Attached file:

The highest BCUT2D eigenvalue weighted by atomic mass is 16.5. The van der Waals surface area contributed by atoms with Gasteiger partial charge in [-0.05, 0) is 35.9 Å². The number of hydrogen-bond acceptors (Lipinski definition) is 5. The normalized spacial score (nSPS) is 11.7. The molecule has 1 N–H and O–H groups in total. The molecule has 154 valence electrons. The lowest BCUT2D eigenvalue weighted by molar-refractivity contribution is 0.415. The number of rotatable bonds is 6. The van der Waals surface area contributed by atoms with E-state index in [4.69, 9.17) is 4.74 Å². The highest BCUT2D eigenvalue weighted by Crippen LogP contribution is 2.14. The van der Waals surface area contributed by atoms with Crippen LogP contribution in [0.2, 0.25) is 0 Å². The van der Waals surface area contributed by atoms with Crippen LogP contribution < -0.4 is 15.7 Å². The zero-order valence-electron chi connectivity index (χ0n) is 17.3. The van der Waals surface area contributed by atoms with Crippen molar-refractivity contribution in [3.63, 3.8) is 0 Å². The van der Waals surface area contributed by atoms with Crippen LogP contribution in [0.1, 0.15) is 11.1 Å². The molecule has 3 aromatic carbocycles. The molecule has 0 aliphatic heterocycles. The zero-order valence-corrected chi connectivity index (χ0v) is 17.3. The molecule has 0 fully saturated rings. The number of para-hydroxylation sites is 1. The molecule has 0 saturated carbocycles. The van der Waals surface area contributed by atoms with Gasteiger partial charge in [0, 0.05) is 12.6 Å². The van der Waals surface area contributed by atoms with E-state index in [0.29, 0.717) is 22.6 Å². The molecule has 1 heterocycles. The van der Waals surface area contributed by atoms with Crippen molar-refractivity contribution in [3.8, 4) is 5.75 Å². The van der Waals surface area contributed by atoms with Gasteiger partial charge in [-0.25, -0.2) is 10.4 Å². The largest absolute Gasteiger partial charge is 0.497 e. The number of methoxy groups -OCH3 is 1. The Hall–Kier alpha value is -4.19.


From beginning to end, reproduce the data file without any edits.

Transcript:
The highest BCUT2D eigenvalue weighted by atomic mass is 16.5. The van der Waals surface area contributed by atoms with Gasteiger partial charge in [-0.05, 0) is 35.9 Å². The number of hydrogen-bond acceptors (Lipinski definition) is 5. The normalized spacial score (nSPS) is 11.7. The molecule has 1 N–H and O–H groups in total. The molecule has 154 valence electrons. The lowest BCUT2D eigenvalue weighted by molar-refractivity contribution is 0.415. The number of rotatable bonds is 6. The van der Waals surface area contributed by atoms with E-state index in [4.69, 9.17) is 4.74 Å². The highest BCUT2D eigenvalue weighted by Crippen LogP contribution is 2.14. The van der Waals surface area contributed by atoms with Crippen LogP contribution in [0.2, 0.25) is 0 Å². The van der Waals surface area contributed by atoms with Crippen LogP contribution < -0.4 is 15.7 Å². The zero-order valence-electron chi connectivity index (χ0n) is 17.3. The van der Waals surface area contributed by atoms with Crippen molar-refractivity contribution in [3.63, 3.8) is 0 Å². The van der Waals surface area contributed by atoms with Crippen LogP contribution in [0.1, 0.15) is 11.1 Å². The molecule has 3 aromatic carbocycles. The molecule has 0 aliphatic heterocycles. The zero-order valence-corrected chi connectivity index (χ0v) is 17.3. The molecule has 0 fully saturated rings. The number of para-hydroxylation sites is 1. The molecule has 0 saturated carbocycles. The van der Waals surface area contributed by atoms with Gasteiger partial charge in [0, 0.05) is 12.6 Å². The van der Waals surface area contributed by atoms with E-state index in [0.29, 0.717) is 22.6 Å². The molecule has 1 heterocycles. The van der Waals surface area contributed by atoms with Crippen molar-refractivity contribution in [3.8, 4) is 5.75 Å². The van der Waals surface area contributed by atoms with Gasteiger partial charge in [-0.25, -0.2) is 10.4 Å². The largest absolute Gasteiger partial charge is 0.497 e. The number of methoxy groups -OCH3 is 1. The Hall–Kier alpha value is -4.19.